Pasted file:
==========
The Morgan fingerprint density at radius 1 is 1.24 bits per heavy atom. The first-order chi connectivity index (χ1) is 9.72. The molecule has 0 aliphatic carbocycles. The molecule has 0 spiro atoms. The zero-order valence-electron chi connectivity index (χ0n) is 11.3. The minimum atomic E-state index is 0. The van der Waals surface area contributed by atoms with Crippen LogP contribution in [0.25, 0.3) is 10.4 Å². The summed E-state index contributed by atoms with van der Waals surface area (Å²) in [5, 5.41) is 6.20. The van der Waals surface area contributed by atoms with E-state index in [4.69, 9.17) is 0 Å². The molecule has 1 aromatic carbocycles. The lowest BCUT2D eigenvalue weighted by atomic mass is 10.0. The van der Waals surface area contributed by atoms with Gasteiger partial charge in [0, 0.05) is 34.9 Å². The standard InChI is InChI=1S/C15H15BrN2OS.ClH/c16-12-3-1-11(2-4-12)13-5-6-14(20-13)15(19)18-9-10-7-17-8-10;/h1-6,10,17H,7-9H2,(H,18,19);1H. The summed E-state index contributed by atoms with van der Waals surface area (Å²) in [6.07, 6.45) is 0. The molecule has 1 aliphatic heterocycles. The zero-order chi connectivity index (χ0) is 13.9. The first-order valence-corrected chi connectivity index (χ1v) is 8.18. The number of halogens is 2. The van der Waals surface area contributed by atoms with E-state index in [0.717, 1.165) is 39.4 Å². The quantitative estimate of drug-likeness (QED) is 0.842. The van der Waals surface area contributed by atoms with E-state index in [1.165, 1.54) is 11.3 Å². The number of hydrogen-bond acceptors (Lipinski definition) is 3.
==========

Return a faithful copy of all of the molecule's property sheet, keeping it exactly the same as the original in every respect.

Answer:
The Morgan fingerprint density at radius 1 is 1.24 bits per heavy atom. The first-order chi connectivity index (χ1) is 9.72. The molecule has 0 aliphatic carbocycles. The molecule has 0 spiro atoms. The zero-order valence-electron chi connectivity index (χ0n) is 11.3. The minimum atomic E-state index is 0. The van der Waals surface area contributed by atoms with Crippen LogP contribution in [0.25, 0.3) is 10.4 Å². The summed E-state index contributed by atoms with van der Waals surface area (Å²) in [5, 5.41) is 6.20. The van der Waals surface area contributed by atoms with E-state index in [4.69, 9.17) is 0 Å². The molecule has 1 aromatic carbocycles. The lowest BCUT2D eigenvalue weighted by atomic mass is 10.0. The van der Waals surface area contributed by atoms with Gasteiger partial charge in [0, 0.05) is 34.9 Å². The standard InChI is InChI=1S/C15H15BrN2OS.ClH/c16-12-3-1-11(2-4-12)13-5-6-14(20-13)15(19)18-9-10-7-17-8-10;/h1-6,10,17H,7-9H2,(H,18,19);1H. The summed E-state index contributed by atoms with van der Waals surface area (Å²) in [6.07, 6.45) is 0. The molecule has 1 aliphatic heterocycles. The zero-order chi connectivity index (χ0) is 13.9. The first-order valence-corrected chi connectivity index (χ1v) is 8.18. The number of halogens is 2. The van der Waals surface area contributed by atoms with E-state index in [0.717, 1.165) is 39.4 Å². The quantitative estimate of drug-likeness (QED) is 0.842. The van der Waals surface area contributed by atoms with E-state index in [1.165, 1.54) is 11.3 Å². The number of hydrogen-bond acceptors (Lipinski definition) is 3.